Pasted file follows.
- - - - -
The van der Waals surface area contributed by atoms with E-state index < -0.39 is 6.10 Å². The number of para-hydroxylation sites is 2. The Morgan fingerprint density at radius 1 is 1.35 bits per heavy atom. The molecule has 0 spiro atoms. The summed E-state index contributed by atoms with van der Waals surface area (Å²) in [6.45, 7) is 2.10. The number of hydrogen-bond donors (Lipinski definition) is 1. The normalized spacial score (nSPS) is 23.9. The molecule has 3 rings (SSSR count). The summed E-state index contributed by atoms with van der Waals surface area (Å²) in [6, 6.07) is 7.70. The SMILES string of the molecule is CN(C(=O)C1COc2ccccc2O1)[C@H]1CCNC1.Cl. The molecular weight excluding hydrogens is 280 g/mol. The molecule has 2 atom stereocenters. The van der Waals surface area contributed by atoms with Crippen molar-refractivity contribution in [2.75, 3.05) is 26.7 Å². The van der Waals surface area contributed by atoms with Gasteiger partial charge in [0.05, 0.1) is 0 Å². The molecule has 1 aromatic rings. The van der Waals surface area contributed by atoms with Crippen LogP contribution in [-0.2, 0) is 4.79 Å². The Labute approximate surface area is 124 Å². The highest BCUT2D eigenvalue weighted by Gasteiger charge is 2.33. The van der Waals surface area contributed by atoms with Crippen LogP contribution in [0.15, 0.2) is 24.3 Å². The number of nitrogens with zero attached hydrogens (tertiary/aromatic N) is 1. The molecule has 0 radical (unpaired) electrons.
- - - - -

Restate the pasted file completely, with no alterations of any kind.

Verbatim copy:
The van der Waals surface area contributed by atoms with E-state index < -0.39 is 6.10 Å². The number of para-hydroxylation sites is 2. The Morgan fingerprint density at radius 1 is 1.35 bits per heavy atom. The molecule has 0 spiro atoms. The summed E-state index contributed by atoms with van der Waals surface area (Å²) in [6.45, 7) is 2.10. The number of hydrogen-bond donors (Lipinski definition) is 1. The normalized spacial score (nSPS) is 23.9. The molecule has 3 rings (SSSR count). The summed E-state index contributed by atoms with van der Waals surface area (Å²) in [6, 6.07) is 7.70. The SMILES string of the molecule is CN(C(=O)C1COc2ccccc2O1)[C@H]1CCNC1.Cl. The molecular weight excluding hydrogens is 280 g/mol. The molecule has 2 atom stereocenters. The van der Waals surface area contributed by atoms with Crippen molar-refractivity contribution in [2.75, 3.05) is 26.7 Å². The van der Waals surface area contributed by atoms with Gasteiger partial charge in [0.05, 0.1) is 0 Å². The molecule has 1 aromatic rings. The van der Waals surface area contributed by atoms with Crippen LogP contribution in [-0.2, 0) is 4.79 Å². The Labute approximate surface area is 124 Å². The highest BCUT2D eigenvalue weighted by Gasteiger charge is 2.33. The van der Waals surface area contributed by atoms with Crippen LogP contribution in [0.15, 0.2) is 24.3 Å². The number of nitrogens with zero attached hydrogens (tertiary/aromatic N) is 1. The molecule has 0 radical (unpaired) electrons.